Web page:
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U.S. Makes Urgent Appeal To NATO On Afghan Training

U.S. Defense Secretary Robert Gates during a December trip to Afghanistan

U.S. Defense Secretary Robert Gates during a December trip to Afghanistan

ISTANBUL (Reuters) -- U.S. Defense Secretary Robert Gates wants NATO allies to send up to 4,000 more trainers and mentors to prepare Afghanistan's army and police to begin taking over security next year, U.S. officials have said.

A shortage of trainers and mentors could cast doubt on U.S. President Barack Obama's timetable for starting to hand over responsibility to Afghan forces so U.S. and allied troops can begin a gradual withdrawal from the country in July 2011.

But the top U.S. and NATO commander in Afghanistan, Stanley McChrystal, expressed confidence that Afghan forces would grow quickly enough to allow the drawdown to begin on schedule.

"We will start a withdrawal of at least American forces at that point," he told reporters, referring to July 2011.

"I don't know the rate that that will occur," he said, adding changes in troop strength would depend on conditions.

"But I think that Afghan capacity will have grown to the point where that will be an option without a reduction in the ability to provide security," he told reporters on the sidelines of a meeting of NATO defense ministers.

He acknowledged the training mission had been "underresourced" but said Afghan army recruitment and the cohesion between U.S., NATO and Afghan forces were increasing.

Pentagon press secretary Geoff Morrell said Gates would appeal to NATO defense ministers meeting in Istanbul today and on February 5 to "contribute their forces to this cause in as timely a manner as possible, just as we are."

Obama has ordered 30,000 additional U.S. troops to Afghanistan with the aim of containing a widening Taliban insurgency while building up the strength of Afghan forces.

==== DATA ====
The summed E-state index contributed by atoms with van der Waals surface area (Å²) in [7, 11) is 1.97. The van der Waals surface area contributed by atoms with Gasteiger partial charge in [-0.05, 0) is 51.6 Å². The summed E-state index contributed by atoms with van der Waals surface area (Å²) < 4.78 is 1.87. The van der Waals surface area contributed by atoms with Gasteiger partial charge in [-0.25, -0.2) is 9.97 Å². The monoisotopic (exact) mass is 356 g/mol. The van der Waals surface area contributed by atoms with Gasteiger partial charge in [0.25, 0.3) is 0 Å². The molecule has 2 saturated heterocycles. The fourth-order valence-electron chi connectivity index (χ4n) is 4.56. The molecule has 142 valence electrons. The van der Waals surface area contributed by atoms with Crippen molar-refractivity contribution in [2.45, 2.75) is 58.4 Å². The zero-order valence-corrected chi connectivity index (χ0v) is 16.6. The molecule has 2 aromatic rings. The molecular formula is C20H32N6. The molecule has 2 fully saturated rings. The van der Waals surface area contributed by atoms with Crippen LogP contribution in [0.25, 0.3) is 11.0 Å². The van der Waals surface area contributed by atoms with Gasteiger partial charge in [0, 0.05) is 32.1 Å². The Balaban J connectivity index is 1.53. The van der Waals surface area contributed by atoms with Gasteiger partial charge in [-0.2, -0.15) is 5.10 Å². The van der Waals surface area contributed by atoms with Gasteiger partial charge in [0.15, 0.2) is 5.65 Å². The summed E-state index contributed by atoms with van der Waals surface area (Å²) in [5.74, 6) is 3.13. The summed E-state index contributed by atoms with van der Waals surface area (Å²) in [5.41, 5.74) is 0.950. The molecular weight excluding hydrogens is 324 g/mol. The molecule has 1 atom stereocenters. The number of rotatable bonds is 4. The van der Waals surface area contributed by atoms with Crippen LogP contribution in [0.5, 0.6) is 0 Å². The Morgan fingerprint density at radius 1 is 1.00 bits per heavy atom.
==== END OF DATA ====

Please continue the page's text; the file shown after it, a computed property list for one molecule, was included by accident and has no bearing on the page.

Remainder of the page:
"He will implore them to act as quickly as they can to get their forces into the fight because time is of the essence," Morrell told reporters.

Window Of Opportunity

"We need to seize that window of opportunity that's been presented to us to shift the momentum on the ground in our favour and get the Afghan national security forces to the position they need to be to ultimately transition into a leadership role on the security side," he added.

U.S. Ambassador to NATO Ivo Daalder cast 2010 as "the year of maximum effort", critical to turning the tide.

"It is a year we are going to do everything we can so down the road we have to do less.... The key here is the more we can accomplish in 2010 the more we can transition in 2011 and beyond, the more we can draw down," he told reporters.

McChrystal said 2010 would be an "exceptionally important year" but not make-or-break for the effort.

A senior U.S. official, speaking on condition of anonymity, said the goal was to "fill that gap" as quickly as possible. The trainers and mentors are needed to grow Afghanistan's security forces to a target of 300,000 personnel in 2011.

The U.S. official estimated about 1,500 to 1,700 instructors or trainers were still needed for the Afghan army and police.

On top of that, another 2,500 so-called mentors were needed, he said. That figure includes about 20 teams of mentors for Afghanistan's army and 120 teams for the police.

The official acknowledged that police training in Afghanistan had been a "haphazard effort." But he said a new structure was in place ensure it would more successful.

"Everyone wants to see troop ... numbers going down. Everyone understands that only way we're going to have our troops go down is for Afghan capability to go up."

More than 110,000 foreign troops are now in Afghanistan. U.S. allies have pledged up to 9,000 troops on top of the additional troops committed by Obama.

The European Union has promised to send 400 police trainers, but fewer than 300 have actually been committed since the launch of the mission in 2007, mostly due to safety concerns.